There are plenty of other features however, most useful of which is pause live TV. The buffer memory allows you to rewind back to the point when you first turned over to the current channel, but the feature doesn’t work when two channels are being recorded.
The value of series recording shouldn’t be understated, as it means you never miss your favourite shows. Alternative Instance Recording alerts you when there’s a conflict and suggests other times when that programme is being shown, while Accurate Recording automatically tracks changes to the schedules and adjusts the timer settings accordingly.
Another nifty feature that you don’t find on every Freeview PVR is picture-in-picture, which lets you browse other channels in a small box, plus there’s automatic standby that shuts the box down at 3am every night just in case you forget to do it before you go to bed.
Otherwise, it boasts most of the usual Freeview functionality – an 8-day EPG, digital text, interactive support – but there’s no Audio Description or RF modulator, the latter ruling out the possibility of watching digital TV through a coaxial cable on a SCART-free TV.
Auto tuning kicks in on the first power up and once it’s done, other initial tweaks have to be made using the setup menu. As for the operating system, the designers have really got inside the mind of its target audience, making the entire user interface attractive, straightforward and responsive. In fact, they appear to have modelled it on the Sky+ operating system, as there are many similarities – which can only be a good thing in our opinion.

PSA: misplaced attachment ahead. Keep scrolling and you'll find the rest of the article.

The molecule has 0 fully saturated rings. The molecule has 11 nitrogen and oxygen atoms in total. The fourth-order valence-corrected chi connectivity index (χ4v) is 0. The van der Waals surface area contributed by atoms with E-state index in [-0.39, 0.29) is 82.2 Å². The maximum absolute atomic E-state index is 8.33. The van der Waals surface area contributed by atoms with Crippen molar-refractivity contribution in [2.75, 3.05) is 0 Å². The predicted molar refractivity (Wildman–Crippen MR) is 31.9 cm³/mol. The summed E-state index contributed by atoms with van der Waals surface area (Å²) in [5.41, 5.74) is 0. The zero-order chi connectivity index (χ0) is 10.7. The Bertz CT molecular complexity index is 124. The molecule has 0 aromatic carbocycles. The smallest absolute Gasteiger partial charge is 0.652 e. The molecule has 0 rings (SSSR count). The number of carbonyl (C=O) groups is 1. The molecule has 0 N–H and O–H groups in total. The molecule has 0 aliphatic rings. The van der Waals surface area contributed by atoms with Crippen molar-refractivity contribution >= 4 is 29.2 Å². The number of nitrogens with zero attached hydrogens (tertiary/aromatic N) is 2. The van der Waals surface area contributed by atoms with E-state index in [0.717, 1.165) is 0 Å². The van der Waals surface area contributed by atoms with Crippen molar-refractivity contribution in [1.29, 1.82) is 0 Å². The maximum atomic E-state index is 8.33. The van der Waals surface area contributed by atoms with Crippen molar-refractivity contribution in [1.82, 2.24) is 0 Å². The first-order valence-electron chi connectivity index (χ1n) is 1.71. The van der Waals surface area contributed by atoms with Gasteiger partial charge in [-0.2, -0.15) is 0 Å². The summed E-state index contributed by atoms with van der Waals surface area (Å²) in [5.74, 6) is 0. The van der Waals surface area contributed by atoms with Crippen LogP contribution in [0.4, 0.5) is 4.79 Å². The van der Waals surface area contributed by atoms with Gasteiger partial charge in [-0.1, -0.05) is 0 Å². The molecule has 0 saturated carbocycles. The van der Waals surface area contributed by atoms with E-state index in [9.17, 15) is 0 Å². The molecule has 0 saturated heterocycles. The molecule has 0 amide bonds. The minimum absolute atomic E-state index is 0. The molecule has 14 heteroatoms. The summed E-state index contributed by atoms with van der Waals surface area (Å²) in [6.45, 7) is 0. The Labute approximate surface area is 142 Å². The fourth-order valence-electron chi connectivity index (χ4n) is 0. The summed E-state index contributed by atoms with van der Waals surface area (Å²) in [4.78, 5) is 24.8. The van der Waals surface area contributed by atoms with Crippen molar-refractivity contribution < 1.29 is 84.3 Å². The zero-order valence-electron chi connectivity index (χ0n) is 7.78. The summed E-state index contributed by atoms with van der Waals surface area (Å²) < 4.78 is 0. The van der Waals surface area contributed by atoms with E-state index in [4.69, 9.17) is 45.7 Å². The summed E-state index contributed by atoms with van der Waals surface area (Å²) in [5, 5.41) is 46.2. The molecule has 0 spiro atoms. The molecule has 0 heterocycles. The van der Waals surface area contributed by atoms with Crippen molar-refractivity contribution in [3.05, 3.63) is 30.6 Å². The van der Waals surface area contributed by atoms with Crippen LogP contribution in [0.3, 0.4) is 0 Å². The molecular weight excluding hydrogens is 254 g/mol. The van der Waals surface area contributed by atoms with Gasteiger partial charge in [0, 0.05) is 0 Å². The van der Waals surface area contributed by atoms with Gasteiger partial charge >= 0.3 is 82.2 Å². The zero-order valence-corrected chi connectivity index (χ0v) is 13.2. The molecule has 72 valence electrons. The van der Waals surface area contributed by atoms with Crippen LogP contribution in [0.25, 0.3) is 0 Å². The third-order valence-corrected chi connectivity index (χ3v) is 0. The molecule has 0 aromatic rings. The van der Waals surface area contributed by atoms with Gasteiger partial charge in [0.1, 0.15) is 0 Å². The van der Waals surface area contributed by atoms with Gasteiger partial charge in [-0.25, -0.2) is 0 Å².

Particularly impressive are the good-looking EPG and programme info banners. For the former, TVonics has used a clear, uncluttered programme grid, laid out in a timeline like the Sky+ EPG. The options along the bottom, which correspond to the coloured keys on the remote, also mirror the ones on the Sky+ EPG, allowing you to move up and down the page or jump forward and back 24 hours.
The comparisons with Sky+ don’t end there. When playing back a recording from the library, the unit gives you the option of playing it from the start, resuming from where you left off or entering the time at which you wish to start watching. But the cheekiest homage is the remote, which has a similar shape and layout to Sky’s zapper, giving it the same intuitive feel that makes it simple to navigate around the menus.
Pressing Info brings up handy programme banners containing details about the current programme, and you can also use it to search for programmes on any channel. But unlike Sky+, which limits you to the next 12 hours or so, you can browse through the next week’s worth of programmes without having to enter the full EPG.